Are Foster Dogs a Risk to My Dog’s Health?
Q. I am interested in fostering for a local rescue group. What risks does having foster dogs present to my own dog’s health?
A. Fostering is one of the most generous things any pet lover can do. Many rescue groups have no shelter facilities and little to no access to boarding, and they rely on their fostering volunteers to make their important work possible. Even municipal and nonprofit shelters often have pets who need a little TLC, including kittens who need to be bottle-raised and old, shy, sick or just plain fragile pets who wouldn’t survive the stress of traditional kenneling.
And foster homes do much, much more than simply house these pets. They are also key to evaluating the animals’ ability to adjust to normal family life, as well as socializing these pets and providing them with basic training, such as house training and leash manners. Foster homes not only save lives, they also make many animals more likely to be re-homed successfully.
Is it any wonder that I think people who foster homeless pets are heroes? You can’t personally adopt them all, but when you foster, you can truly help get many more pets into the forever homes they deserve.
Assessing Your Abilities
Not everyone is in a position to foster. Some don’t have the time or the money (typically fosters pay for the food their guest pets eat, but the rescue group or shelter pays for veterinary costs). Some don’t have the room, especially if they’ve adopted a previous foster pet — or two or three or more (this so-called foster fail is one reason groups struggle to get and keep enough foster homes). And some people just burn out after dealing with a steady stream of pets who may have health or behavior problems.
Existing pets aren’t always accepting of fosters, either. As you weigh the decision to foster a dog, you can choose how much extra stress you want to take on; your pets, on the other hand, cannot, and they're relying on you to remember this. If you have a pet who doesn’t deal well with change, is aggressive toward or frightened of other animals (especially on his home turf), or is sick or fragile, you might want to pass on fostering and contribute in other ways.
Weighing the Risks
Even if your pet enjoys company, there are some risks to bringing another dog into your home. The chances of infectious disease will be minimized if you work with a shelter or rescue group that sticks to effective protocols, making sure incoming pets are given health screenings and have current vaccinations. Keeping your own pet healthy and insisting on fostering only pets with known health status — so you can evaluate and minimize risk — will go a long way to protecting your pet from illness.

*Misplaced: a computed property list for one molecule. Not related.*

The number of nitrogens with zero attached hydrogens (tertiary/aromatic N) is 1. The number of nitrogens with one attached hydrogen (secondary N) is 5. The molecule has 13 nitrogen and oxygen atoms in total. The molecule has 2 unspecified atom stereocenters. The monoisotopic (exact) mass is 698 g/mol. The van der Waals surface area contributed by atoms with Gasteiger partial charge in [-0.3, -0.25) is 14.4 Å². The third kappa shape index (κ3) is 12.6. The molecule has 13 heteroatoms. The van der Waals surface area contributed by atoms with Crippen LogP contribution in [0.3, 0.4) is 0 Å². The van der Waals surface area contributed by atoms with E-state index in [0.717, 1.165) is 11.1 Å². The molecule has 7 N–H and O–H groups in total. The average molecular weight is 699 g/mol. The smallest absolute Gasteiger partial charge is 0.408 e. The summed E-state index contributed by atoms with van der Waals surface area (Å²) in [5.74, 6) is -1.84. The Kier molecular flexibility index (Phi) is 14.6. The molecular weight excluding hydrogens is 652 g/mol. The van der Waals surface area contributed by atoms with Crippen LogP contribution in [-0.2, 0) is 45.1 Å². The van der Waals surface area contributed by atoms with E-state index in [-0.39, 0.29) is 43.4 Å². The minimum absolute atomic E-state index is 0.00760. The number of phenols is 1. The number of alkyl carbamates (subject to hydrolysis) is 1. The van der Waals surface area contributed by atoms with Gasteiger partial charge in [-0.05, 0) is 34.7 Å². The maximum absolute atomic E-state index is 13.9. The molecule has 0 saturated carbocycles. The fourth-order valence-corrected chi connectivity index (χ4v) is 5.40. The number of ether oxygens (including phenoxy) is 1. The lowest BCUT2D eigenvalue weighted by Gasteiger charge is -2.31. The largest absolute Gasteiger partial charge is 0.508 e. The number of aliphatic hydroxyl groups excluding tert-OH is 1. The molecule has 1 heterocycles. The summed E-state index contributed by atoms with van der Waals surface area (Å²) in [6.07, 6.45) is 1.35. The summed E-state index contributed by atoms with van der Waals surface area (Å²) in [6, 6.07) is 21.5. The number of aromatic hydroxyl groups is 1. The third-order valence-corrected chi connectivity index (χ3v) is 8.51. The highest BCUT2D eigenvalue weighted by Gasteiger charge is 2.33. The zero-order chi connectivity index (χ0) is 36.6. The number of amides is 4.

The biggest risk to your dog will likely be “kennel cough,” which he could catch from a dog who’s asymptomatic on arrival but who breaks out with the illness later. The best protection is to make sure your own dog is kept current on this particular vaccine and on all others, as your own veterinarian recommends. Before bringing any foster dog into your home, it's a good idea to schedule an appointment with your veterinarian to make sure your dog is healthy and current on appropriate parasite preventives as well.
Not all health issues put your pet at risk, of course. For example, there's essentially no danger to your pet if you're fostering a dog recovering from a heartworm infection or an accident such as being hit by a car. If you are fostering an animal with an illness that does present a risk, be sure to work with your veterinarian for the health of all animals and people concerned.
Other potential problems are bites and physical injuries. Again, if you know (or strongly suspect) that your dog is going to react aggressively or defensively to another dog in the house, you probably shouldn’t be fostering. Experienced fosterers assume there’s always a possibility of a dog fight, and they manage the environment to reduce fight triggers (such as one dog with a toy or treat the other wants). They also know how to stop a fight safely, with as little injury to dogs and people as possible. Remember, too, that even well-meaning dogs can hurt one another, as can happen when playful dogs are mismatched in size or age.
I’m not trying to put you off fostering, believe me! But I do want you to go into it fully informed and properly equipped for the challenge, so you can better enjoy the heartwarming benefits. My motto is always “Lose the risk, and keep the pet.” In this case, I’d change it just a little: “Lose the risk, and keep fostering pets!”